Saturday, April 15, 2017

My invitation to Bay Ridge

I've been apartment hunting lately and my search has brought me through several neighborhoods. I stepped out of a viewing thinking to myself how much I liked the place. As I was making the decision that I'd just seen my future apartment I found this car parked on the same block. Kismet!
This is a 1950 Chrysler Windsor Club Coupe in Racine Blue. It is just beautiful in this deep color with brightwork that isn't overly chromed.
Chrysler had a surprising array of models and body styles in 1950. There was the base Chrysler Royal below this in stature, and the Saratoga, New Yorker, and Town and Country above it. They all looked very similar but the higher end models had a solid chrome panel surrounding the square turn signals where this is body colored.
The Club Coupe was the 2 door non-hardtop style.
For no reason other than it's one of my favorite front ends I'm including the above pic. It is the Chrysler Windsor Club Coupe from 1942 and I love the front so much I want to hug my computer.
This is a classy ride for someone who's made it. The bank manager might drive this car is Cadillac wasn't his thing. Smooth, quiet, and powerful were hallmarks of this sweet rig.
You can tell this is a 1950 because the taillights on the '49 were on top of the rear fenders. The 1951 had a very simple grill with only one vertical bar in the center.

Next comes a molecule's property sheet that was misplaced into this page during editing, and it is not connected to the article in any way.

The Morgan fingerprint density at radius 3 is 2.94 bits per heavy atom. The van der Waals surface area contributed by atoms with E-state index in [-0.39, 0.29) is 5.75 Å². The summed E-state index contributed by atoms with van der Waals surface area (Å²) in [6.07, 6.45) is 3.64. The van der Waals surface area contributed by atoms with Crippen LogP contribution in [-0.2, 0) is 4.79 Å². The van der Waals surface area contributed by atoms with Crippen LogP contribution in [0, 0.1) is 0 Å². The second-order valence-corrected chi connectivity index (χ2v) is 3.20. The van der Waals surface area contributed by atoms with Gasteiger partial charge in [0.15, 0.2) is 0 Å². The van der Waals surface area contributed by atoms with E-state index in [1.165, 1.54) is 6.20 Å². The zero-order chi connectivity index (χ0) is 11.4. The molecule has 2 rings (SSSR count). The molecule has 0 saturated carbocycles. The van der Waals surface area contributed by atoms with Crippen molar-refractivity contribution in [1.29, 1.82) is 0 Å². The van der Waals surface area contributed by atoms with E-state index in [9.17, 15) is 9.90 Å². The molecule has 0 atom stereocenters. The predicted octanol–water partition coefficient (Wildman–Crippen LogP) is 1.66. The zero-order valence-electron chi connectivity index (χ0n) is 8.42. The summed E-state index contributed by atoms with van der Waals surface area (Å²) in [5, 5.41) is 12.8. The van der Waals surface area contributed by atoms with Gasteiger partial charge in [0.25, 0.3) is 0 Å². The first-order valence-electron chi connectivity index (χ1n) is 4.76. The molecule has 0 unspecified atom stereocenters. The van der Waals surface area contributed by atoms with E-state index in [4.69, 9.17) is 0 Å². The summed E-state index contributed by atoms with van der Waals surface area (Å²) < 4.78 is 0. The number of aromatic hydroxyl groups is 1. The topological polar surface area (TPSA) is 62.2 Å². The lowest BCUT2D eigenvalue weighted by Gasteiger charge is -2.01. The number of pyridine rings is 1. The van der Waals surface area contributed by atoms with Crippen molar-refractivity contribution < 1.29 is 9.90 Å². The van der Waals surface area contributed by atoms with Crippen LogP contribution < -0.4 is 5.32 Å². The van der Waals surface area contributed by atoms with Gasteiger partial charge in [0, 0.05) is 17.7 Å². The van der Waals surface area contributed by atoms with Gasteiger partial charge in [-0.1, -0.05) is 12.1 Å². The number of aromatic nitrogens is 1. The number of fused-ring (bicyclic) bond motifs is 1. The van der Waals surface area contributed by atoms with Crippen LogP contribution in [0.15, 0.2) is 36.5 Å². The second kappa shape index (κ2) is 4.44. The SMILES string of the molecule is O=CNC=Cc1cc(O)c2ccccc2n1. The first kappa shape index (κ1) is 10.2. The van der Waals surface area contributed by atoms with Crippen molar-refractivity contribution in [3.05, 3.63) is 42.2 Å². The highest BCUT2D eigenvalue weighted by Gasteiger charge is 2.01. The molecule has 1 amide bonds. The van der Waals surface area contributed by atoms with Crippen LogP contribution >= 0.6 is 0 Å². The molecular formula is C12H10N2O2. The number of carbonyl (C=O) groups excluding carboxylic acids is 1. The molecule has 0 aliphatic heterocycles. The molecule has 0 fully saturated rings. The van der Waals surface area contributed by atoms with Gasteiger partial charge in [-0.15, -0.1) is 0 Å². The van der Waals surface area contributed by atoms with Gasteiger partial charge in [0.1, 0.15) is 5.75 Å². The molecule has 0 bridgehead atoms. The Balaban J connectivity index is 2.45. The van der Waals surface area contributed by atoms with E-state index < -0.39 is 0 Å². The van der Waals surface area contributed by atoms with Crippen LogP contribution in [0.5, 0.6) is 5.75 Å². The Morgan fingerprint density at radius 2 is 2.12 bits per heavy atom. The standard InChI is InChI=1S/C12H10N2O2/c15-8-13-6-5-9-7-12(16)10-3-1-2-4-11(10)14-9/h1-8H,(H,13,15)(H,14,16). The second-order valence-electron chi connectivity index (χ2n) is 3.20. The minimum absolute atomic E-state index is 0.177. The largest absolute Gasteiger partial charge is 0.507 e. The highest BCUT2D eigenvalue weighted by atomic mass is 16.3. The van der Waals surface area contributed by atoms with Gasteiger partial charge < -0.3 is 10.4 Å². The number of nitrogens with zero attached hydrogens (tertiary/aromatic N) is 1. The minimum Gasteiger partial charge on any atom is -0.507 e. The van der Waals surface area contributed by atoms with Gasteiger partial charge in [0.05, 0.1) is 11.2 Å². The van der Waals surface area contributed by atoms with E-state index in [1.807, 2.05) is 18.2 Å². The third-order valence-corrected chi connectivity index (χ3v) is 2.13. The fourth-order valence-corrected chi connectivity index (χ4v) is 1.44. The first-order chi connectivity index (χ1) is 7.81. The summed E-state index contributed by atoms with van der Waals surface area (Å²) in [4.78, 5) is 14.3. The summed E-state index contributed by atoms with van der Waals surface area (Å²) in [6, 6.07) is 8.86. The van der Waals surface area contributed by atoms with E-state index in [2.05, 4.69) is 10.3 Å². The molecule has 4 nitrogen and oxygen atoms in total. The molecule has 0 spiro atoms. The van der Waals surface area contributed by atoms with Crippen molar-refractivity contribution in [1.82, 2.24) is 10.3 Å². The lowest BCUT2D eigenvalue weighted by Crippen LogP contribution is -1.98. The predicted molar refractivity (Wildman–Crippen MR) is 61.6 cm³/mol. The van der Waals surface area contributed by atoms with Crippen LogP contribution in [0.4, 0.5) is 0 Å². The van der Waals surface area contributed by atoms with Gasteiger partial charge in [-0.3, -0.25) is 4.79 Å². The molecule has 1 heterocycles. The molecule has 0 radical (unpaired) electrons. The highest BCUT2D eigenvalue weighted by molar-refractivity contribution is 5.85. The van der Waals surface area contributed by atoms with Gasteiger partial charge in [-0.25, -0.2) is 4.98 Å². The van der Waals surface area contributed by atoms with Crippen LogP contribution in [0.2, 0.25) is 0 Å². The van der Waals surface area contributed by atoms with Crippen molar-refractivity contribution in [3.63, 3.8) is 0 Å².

Back-up lights (as they were called in their brochure) were standard in 1950! Most cars built mid century only offered them as an option if at all. Advances in engineering were many, with improved water-resistant brakes, independent front spring suspension, Hydra-Lizard(!) rear shock absorbers, waterproof ignition, padded dash, and Super Cushion tires all being mentioned.
Wide white walls need a real car to look appropriate. That formal roofline allows for the business man to drive with his hat on!
This year Chrysler came with the Prestomatic Fluid Drive transmission. This was a semi-auto where you used the clutch to set off from stopped but then shift without the clutch to high gear at speed.
That speedo cluster in the center of the dashboard was marketed as a safety feature as well, with a compliment of gauges all in one easily viewed space. Seems like common sense but it was advanced thinking for the time.
Original hubcaps complete the tone. I had the feeling that this car was restored carefully many years ago and kept up since. The fit and finish were overall very good with only the slightest of door alignment called for.
Dig this copy from the original brochure: "You'll thrill to a new kind of riding pleasure when you first try the Chrysler ride! For, truly, here is riding magic!"
Obviously Chrysler was confident in their product and they had good reason to be. This was the company who produced the Imperial; a car whose only possible competition in the domestic luxury market was Cadillac. They also brought acres of innovation to their rides while Ford and Chevy were glitzing out their relatively primitive lineup.
Being a 67 year old mid tier offering from a high end brand makes this car pretty rare today. There is currently one on eBay for only $18,900 in great shape with only 49,000 miles on it so they're still not a super hot commodity. I'm looking forward to meeting the owner of this ride once I settle in to my new place.

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